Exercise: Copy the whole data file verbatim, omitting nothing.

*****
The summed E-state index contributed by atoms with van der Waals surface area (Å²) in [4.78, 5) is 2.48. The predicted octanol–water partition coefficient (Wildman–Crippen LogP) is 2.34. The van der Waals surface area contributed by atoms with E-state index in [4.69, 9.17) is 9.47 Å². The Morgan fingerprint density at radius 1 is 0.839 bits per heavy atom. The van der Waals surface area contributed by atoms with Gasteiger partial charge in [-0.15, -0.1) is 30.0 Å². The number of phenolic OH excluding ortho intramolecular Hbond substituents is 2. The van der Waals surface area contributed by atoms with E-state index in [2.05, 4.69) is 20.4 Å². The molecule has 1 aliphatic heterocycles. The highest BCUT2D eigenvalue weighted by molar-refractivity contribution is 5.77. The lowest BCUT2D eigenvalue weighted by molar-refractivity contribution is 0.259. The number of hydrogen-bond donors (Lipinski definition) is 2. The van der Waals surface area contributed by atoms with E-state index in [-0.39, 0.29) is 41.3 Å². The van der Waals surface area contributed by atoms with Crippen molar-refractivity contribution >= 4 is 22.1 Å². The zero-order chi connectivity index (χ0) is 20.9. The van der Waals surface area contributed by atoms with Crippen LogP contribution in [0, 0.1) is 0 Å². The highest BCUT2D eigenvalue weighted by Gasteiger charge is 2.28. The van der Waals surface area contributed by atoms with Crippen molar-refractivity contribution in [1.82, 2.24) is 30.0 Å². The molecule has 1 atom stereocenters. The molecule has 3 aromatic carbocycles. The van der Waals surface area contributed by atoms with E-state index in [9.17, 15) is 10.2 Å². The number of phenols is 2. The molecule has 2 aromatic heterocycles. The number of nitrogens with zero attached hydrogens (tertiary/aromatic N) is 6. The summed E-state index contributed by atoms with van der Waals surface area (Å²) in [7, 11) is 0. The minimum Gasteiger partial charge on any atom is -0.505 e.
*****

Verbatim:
The summed E-state index contributed by atoms with van der Waals surface area (Å²) in [4.78, 5) is 2.48. The predicted octanol–water partition coefficient (Wildman–Crippen LogP) is 2.34. The van der Waals surface area contributed by atoms with E-state index in [4.69, 9.17) is 9.47 Å². The Morgan fingerprint density at radius 1 is 0.839 bits per heavy atom. The van der Waals surface area contributed by atoms with Gasteiger partial charge in [-0.15, -0.1) is 30.0 Å². The number of phenolic OH excluding ortho intramolecular Hbond substituents is 2. The van der Waals surface area contributed by atoms with E-state index in [2.05, 4.69) is 20.4 Å². The molecule has 1 aliphatic heterocycles. The highest BCUT2D eigenvalue weighted by molar-refractivity contribution is 5.77. The lowest BCUT2D eigenvalue weighted by molar-refractivity contribution is 0.259. The number of hydrogen-bond donors (Lipinski definition) is 2. The van der Waals surface area contributed by atoms with E-state index in [-0.39, 0.29) is 41.3 Å². The van der Waals surface area contributed by atoms with Crippen molar-refractivity contribution >= 4 is 22.1 Å². The zero-order chi connectivity index (χ0) is 20.9. The van der Waals surface area contributed by atoms with Crippen LogP contribution in [0, 0.1) is 0 Å². The highest BCUT2D eigenvalue weighted by Gasteiger charge is 2.28. The van der Waals surface area contributed by atoms with Crippen molar-refractivity contribution in [1.82, 2.24) is 30.0 Å². The molecule has 1 atom stereocenters. The molecule has 3 aromatic carbocycles. The van der Waals surface area contributed by atoms with E-state index in [9.17, 15) is 10.2 Å². The number of phenols is 2. The molecule has 2 aromatic heterocycles. The number of nitrogens with zero attached hydrogens (tertiary/aromatic N) is 6. The summed E-state index contributed by atoms with van der Waals surface area (Å²) in [7, 11) is 0. The minimum Gasteiger partial charge on any atom is -0.505 e.